But we would still be saddled with corrupt and inefficient local government. To address that problem, we ought to stop looking for excuses and "think local and act local."


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Jeffrey Itell


New York Times

With respect to the New York Times feature on Ward 3, if reporter Francis X. Clines had me on tape referring to Ward 3 residents as "my people," and if he has me on tape waxing enthusiastic about retrocession to Maryland, I will eat the tape. And I will tell him so.

Kathy Patterson Ward 3 Councilmember


The Norton Plan's Next Iteration

Hanging on the Old Main Post Office near Union Station was this stirring motto:

Give Me Liberty or Give Me Beer

I expect this will be the flat taxers' next proposal. It uses the same logic.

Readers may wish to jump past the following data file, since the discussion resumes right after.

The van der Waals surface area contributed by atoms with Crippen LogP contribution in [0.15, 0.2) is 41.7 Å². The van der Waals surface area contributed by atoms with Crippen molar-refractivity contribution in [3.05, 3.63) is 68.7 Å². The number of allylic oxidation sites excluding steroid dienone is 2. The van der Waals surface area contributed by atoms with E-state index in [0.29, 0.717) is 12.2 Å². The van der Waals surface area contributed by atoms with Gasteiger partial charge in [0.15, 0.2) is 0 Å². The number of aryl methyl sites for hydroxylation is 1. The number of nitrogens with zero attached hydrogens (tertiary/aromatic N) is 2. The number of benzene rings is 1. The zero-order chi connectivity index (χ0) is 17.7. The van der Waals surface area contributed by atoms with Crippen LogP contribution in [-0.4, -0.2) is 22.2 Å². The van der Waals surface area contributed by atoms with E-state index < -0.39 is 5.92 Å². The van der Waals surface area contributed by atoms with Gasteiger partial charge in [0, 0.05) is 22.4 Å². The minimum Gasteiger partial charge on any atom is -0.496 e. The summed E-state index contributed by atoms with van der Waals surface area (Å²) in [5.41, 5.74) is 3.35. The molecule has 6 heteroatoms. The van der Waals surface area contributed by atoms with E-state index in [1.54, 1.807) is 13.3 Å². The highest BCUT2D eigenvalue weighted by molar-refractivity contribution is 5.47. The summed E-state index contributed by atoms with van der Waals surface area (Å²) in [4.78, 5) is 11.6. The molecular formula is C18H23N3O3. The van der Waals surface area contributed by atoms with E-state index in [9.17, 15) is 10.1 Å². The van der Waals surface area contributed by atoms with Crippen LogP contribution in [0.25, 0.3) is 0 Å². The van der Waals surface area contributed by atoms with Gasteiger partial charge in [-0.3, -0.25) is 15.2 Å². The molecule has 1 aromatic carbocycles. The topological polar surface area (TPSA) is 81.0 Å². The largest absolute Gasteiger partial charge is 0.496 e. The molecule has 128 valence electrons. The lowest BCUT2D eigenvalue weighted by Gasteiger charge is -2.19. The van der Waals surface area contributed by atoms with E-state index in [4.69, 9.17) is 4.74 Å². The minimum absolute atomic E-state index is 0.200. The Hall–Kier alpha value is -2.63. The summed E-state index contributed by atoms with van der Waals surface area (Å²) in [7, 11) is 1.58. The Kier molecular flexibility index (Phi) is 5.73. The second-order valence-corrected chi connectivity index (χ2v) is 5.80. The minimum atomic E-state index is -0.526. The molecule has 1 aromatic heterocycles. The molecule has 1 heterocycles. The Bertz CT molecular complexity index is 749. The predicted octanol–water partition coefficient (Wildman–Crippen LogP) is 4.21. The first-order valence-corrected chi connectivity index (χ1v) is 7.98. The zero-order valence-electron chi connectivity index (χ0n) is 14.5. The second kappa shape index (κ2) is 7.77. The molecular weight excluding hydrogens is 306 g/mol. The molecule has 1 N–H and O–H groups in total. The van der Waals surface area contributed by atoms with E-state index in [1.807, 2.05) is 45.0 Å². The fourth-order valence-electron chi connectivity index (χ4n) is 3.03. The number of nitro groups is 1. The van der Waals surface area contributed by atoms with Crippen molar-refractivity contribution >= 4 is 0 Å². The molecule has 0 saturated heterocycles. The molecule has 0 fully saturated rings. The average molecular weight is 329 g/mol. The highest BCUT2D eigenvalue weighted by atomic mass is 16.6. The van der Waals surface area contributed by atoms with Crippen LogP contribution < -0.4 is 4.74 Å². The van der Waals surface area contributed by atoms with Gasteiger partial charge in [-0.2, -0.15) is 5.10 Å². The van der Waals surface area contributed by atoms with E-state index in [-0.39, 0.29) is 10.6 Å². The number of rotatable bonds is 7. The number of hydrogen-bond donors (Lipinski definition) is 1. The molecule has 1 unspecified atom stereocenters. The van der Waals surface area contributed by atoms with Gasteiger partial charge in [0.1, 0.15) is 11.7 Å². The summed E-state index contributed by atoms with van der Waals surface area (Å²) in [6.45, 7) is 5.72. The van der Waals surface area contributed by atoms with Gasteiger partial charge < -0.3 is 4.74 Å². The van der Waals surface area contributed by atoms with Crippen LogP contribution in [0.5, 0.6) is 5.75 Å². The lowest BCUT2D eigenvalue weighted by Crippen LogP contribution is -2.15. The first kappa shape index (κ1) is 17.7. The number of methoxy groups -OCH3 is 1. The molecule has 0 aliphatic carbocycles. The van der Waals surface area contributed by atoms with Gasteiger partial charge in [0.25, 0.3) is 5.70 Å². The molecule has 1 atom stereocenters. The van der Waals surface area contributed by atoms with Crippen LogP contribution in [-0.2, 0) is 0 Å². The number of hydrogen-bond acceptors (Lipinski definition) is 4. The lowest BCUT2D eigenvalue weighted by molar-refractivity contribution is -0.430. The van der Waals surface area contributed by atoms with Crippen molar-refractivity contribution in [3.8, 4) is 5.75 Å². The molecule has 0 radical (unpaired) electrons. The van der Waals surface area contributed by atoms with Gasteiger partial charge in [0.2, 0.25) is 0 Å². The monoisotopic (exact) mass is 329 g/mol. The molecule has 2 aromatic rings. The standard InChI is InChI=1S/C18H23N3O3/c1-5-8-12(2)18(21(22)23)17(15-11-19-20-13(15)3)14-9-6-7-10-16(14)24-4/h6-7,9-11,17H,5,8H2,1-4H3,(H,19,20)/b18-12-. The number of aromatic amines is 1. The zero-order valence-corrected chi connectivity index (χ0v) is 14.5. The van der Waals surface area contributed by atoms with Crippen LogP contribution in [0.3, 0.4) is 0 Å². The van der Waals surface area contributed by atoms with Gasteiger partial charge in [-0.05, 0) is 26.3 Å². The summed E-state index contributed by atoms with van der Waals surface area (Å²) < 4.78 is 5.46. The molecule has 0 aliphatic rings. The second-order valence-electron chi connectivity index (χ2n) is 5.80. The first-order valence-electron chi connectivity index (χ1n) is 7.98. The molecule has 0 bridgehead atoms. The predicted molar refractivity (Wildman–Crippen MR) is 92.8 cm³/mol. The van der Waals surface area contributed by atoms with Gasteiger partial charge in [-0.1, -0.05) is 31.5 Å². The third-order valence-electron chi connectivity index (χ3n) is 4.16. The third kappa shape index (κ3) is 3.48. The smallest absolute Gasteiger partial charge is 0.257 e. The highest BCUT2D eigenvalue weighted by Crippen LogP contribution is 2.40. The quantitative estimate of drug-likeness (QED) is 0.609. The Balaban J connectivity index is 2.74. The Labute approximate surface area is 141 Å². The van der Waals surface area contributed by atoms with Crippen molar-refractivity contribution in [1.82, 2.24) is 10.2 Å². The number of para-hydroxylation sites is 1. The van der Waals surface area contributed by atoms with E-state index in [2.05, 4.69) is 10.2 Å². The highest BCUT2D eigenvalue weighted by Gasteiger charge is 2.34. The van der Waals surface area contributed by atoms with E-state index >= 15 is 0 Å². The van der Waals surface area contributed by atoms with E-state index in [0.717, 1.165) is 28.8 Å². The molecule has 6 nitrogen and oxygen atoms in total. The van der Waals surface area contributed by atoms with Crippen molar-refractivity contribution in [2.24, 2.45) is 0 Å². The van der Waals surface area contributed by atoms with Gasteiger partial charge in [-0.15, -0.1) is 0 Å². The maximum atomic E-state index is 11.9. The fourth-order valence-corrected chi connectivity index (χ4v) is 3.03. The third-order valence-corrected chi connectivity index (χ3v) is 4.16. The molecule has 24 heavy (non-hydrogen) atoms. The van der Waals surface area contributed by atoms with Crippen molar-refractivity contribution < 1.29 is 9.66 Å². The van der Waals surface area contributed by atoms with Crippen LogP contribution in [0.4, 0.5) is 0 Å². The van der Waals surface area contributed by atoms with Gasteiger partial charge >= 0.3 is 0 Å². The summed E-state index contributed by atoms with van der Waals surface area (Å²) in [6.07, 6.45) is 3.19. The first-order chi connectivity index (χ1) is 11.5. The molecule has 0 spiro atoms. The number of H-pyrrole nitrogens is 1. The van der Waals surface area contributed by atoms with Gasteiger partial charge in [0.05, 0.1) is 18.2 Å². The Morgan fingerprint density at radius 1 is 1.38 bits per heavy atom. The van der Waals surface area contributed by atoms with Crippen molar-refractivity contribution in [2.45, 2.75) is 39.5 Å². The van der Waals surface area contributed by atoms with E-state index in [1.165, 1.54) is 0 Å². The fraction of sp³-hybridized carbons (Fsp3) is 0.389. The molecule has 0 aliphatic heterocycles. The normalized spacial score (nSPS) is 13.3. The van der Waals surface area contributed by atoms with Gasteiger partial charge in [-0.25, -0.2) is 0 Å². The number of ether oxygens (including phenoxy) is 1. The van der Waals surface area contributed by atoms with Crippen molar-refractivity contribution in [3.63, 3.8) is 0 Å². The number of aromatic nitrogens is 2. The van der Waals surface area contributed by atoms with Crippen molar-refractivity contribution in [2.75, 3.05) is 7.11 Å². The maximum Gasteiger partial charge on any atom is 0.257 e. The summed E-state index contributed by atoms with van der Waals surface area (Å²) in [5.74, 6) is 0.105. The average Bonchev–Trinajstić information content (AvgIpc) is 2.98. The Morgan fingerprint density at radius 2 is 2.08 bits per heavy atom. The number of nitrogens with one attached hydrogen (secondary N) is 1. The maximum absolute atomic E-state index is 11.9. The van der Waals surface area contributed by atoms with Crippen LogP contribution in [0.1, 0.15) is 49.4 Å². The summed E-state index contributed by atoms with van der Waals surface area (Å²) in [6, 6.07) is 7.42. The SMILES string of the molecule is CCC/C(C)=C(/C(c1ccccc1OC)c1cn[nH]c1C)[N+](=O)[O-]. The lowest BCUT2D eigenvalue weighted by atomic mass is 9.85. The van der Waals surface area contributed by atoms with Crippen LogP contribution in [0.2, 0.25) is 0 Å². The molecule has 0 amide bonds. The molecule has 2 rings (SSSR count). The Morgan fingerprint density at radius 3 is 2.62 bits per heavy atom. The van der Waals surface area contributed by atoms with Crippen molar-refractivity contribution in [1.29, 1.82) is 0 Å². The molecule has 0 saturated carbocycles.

Actually, I've long thought that since Congress will never address the District's status in a fair way we should at least get them to pass some legislation changing some things along the lines of providing some "truth in advertising," for example,

... with liberty and justice for all, except DC citizens.

... E Pluribus Almost Unium

... of the people, by the people, for the people -- not good in the District of Columbia

... Taxation without representation -- big deal

You get the idea. Wouldn't change our status, but at least it would end a little hypocracy.

Carl Bergman


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Jeffrey Itell


To sublet, large efficiency. Available 8/15. $725 per month. 24 hour security. Roof top pool. All amenities. CAC/Microwave/W/D. Balcony. Near all Foggy Bottom attractions. Excellent for GW law or med student(s). Five minute walk from med school, GWU Hospital, GW law school, Foggy Bottom (Blue Line) Metro. Four blocks from Dupont (Red Line) Metro.

Reply by Email or call Gerie at 301.972.9009.